Store initial condition at $t=0$, including prognostic, auxiliary, and gradient flux variables:

state_types = (Prognostic(), Auxiliary(), GradientFlux())
dons_arr = Dict[dict_of_nodal_states(solver_config, state_types; interp = true)]
time_data = FT[0] # store time data
1-element Array{Float64,1}:

We specify a function which evaluates every_x_simulation_time and returns the state vector, appending the variables we are interested in into dons_arr.

callback = GenericCallbacks.EveryXSimulationTime(every_x_simulation_time) do
    dons = dict_of_nodal_states(solver_config, state_types; interp = true)
    push!(dons_arr, dons)
    push!(time_data, gettime(solver_config.solver))

Run the integration

ClimateMachine.invoke!(solver_config; user_callbacks = (callback,));
┌ Info: Starting LandModel
│     dt              = 3.00000e+01
│     timeend         = 259200.00
│     number of steps = 8640
│     norm(Q)         = 2.7324714577227090e+07
└ @ ClimateMachine /central/scratch/climaci/climatemachine-docs/1426/climatemachine-docs/src/Driver/Driver.jl:802
┌ Info: Update
│     simtime = 221760.00 / 259200.00
│     wallclock = 00:01:00
│     efficiency (simtime / wallclock) = 3670.4293
│     wallclock end (estimated) = 00:01:10
│     norm(Q) = 2.7357001052360024e+07
└ @ ClimateMachine.Callbacks /central/scratch/climaci/climatemachine-docs/1426/climatemachine-docs/src/Driver/Callbacks/Callbacks.jl:75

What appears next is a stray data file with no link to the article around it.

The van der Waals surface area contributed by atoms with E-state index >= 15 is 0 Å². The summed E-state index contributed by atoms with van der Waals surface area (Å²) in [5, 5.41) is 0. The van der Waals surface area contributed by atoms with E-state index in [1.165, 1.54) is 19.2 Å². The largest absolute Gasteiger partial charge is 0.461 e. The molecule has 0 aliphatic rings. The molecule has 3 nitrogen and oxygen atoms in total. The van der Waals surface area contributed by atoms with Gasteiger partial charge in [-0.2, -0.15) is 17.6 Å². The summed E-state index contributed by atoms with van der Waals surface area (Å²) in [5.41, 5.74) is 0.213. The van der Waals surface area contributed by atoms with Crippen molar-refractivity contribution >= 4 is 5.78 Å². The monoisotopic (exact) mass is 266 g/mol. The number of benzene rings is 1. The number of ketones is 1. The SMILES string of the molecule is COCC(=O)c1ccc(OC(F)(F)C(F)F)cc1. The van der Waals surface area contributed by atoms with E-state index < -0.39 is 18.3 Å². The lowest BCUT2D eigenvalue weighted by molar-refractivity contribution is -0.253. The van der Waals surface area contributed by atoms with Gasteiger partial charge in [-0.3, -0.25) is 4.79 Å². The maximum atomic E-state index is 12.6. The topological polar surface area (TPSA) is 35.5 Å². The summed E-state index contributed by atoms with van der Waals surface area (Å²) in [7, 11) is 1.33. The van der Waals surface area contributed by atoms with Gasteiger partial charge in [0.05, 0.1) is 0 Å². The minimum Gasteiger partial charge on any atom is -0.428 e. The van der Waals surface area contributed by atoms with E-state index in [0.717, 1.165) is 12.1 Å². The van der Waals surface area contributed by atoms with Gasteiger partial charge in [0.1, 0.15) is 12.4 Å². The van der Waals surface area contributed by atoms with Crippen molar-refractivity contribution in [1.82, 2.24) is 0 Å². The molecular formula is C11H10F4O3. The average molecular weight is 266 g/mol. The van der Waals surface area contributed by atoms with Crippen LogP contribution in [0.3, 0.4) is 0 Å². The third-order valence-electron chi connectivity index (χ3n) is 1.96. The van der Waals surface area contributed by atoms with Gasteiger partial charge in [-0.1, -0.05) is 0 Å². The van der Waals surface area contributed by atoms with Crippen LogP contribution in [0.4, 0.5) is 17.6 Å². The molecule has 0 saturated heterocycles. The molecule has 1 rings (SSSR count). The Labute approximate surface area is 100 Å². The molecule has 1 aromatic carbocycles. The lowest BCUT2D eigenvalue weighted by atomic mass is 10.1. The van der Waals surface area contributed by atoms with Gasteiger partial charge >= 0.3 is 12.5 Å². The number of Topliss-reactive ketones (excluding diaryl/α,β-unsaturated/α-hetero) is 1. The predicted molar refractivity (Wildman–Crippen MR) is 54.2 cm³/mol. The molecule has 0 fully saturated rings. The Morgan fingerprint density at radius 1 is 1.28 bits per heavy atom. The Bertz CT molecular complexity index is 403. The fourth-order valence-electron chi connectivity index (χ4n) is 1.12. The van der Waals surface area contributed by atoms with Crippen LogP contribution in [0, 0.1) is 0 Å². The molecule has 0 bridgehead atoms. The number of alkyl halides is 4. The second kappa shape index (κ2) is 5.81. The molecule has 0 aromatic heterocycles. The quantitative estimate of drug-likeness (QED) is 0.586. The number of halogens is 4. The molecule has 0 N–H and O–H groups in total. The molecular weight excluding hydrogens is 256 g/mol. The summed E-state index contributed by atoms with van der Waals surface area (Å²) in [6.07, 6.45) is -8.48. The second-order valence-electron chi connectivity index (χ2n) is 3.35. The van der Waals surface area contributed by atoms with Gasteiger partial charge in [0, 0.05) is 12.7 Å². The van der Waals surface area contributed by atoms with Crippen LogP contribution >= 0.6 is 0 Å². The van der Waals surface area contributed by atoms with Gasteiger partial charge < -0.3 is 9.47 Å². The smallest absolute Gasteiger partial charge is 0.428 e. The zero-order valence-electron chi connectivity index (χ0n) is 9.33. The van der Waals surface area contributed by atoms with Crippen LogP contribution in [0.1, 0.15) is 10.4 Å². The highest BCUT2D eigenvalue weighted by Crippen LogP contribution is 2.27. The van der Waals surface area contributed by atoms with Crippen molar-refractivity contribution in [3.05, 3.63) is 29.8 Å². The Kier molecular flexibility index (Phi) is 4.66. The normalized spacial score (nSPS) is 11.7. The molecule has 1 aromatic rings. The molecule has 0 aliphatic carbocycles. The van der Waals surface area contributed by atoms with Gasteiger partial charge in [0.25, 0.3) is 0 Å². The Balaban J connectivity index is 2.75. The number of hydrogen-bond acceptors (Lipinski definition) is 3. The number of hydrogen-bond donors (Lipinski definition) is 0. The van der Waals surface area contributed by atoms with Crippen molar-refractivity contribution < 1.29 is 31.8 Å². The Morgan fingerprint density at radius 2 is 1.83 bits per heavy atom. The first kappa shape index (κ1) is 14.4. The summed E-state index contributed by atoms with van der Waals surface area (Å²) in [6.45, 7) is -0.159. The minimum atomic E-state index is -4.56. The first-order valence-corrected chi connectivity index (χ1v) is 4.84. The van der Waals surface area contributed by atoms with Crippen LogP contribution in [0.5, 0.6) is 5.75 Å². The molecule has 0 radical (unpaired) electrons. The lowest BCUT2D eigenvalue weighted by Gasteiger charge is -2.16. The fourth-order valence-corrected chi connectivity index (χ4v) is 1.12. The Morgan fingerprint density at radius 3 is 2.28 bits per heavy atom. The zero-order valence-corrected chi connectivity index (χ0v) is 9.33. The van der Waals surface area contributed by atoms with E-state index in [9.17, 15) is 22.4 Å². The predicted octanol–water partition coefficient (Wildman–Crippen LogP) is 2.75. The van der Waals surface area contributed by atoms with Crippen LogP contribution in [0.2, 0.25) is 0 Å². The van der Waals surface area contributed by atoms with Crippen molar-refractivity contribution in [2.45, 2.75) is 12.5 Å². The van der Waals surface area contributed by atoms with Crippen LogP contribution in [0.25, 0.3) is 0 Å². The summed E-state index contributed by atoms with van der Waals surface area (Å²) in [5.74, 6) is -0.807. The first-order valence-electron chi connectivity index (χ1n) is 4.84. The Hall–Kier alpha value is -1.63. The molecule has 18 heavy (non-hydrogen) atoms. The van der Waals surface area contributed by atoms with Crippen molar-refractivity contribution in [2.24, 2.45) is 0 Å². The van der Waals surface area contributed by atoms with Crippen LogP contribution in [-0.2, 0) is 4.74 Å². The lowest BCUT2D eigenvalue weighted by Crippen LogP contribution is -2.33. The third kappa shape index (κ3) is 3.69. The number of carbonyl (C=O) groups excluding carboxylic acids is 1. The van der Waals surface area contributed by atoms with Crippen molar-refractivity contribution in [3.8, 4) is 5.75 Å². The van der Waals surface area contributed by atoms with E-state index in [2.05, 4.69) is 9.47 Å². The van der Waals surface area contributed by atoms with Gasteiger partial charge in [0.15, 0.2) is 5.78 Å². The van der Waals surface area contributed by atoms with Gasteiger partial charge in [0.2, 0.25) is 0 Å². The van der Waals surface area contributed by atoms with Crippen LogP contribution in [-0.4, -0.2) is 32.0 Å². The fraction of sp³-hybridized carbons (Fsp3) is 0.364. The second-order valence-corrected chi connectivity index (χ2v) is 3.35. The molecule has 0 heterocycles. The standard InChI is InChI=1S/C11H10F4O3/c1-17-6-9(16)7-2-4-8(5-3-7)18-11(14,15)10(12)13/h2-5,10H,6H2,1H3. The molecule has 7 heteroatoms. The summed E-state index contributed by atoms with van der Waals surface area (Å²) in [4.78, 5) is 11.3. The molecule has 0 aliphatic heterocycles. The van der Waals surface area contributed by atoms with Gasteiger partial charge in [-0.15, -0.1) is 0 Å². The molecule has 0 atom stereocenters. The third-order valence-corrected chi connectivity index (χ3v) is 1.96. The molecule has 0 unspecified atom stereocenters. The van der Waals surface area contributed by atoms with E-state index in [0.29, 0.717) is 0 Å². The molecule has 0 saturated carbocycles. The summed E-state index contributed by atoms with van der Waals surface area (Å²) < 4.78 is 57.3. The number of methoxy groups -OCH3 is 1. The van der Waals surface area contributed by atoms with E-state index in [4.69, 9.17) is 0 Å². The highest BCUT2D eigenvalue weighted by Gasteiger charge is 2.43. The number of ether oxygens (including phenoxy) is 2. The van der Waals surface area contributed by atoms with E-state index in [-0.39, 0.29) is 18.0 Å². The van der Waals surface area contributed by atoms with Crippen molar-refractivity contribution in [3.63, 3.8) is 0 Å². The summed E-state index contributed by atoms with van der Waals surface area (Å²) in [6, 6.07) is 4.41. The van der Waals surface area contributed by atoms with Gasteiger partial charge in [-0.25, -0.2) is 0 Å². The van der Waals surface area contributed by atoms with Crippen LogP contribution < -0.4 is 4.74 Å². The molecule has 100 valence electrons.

┌ Info: Finished
│     norm(Q)            = 2.7369613412716899e+07
│     norm(Q) / norm(Q₀) = 1.0016431584440859e+00
│     norm(Q) - norm(Q₀) = 4.4898835489809513e+04
└ @ ClimateMachine /central/scratch/climaci/climatemachine-docs/1426/climatemachine-docs/src/Driver/Driver.jl:853

Get z-coordinate

z = get_z(solver_config.dg.grid; rm_dupes = true);

Let's export a plot of the initial state

output_dir = @__DIR__;


    time_data ./ (60 * 60 * 24),
    joinpath(output_dir, "eq_moisture_plot.png");
    xlabel = "ϑ_l",
    ylabel = "z (m)",
    time_units = "(days)",

    time_data[2:end] ./ (60 * 60 * 24),
    joinpath(output_dir, "eq_hydraulic_head_plot.png");
    xlabel = "K∇h (m/s)",
    ylabel = "z (m)",
    time_units = "(days)",

    time_data ./ (60 * 60 * 24),
    joinpath(output_dir, "eq_temperature_plot.png");
    xlabel = "T (K)",
    ylabel = "z (m)",
    time_units = "(days)",

    time_data[2:end] ./ (60 * 60 * 24),
    joinpath(output_dir, "eq_heat_plot.png");
    xlabel = "κ∇T",
    ylabel = "z (m)",
    time_units = "(days)",

Analytic Expectations

We can determine a priori what we expect the final temperature to be in equilibrium.

Regardless of the final water profile in equilibrium, we know that the final temperature T_f will be a constant across the domain. All water that began with a temperature above this point will cool to T_f, and water that began with a temperature below this point will warm to T_f. The initial function T(z) is equal to T_f at a value of z = z̃. This is the location in space which divides these two groups (water that warms over time and water that cools over time) spatially. We can solve for z̃(T_f) using T_f = T(z̃).

Next, we can determine the change in energy required to cool the water above to T_f: it is the integral from to the surface at z = 0 of c θ(z) T(z), where c is the volumetric heat capacity - a constant here - and θ(z) is the initial water profile. Compute the energy required to warm the water below to T_f in a similar way, set equal, and solve for T_f. This results in T_f = 288.056, which is very close to the mean T we observe after 3 days, of 288.054.

One could also solve the equation for ϑ_l specified by $∂ h/∂ z = 0$ to determine the functional form of the equilibrium profile of the liquid water.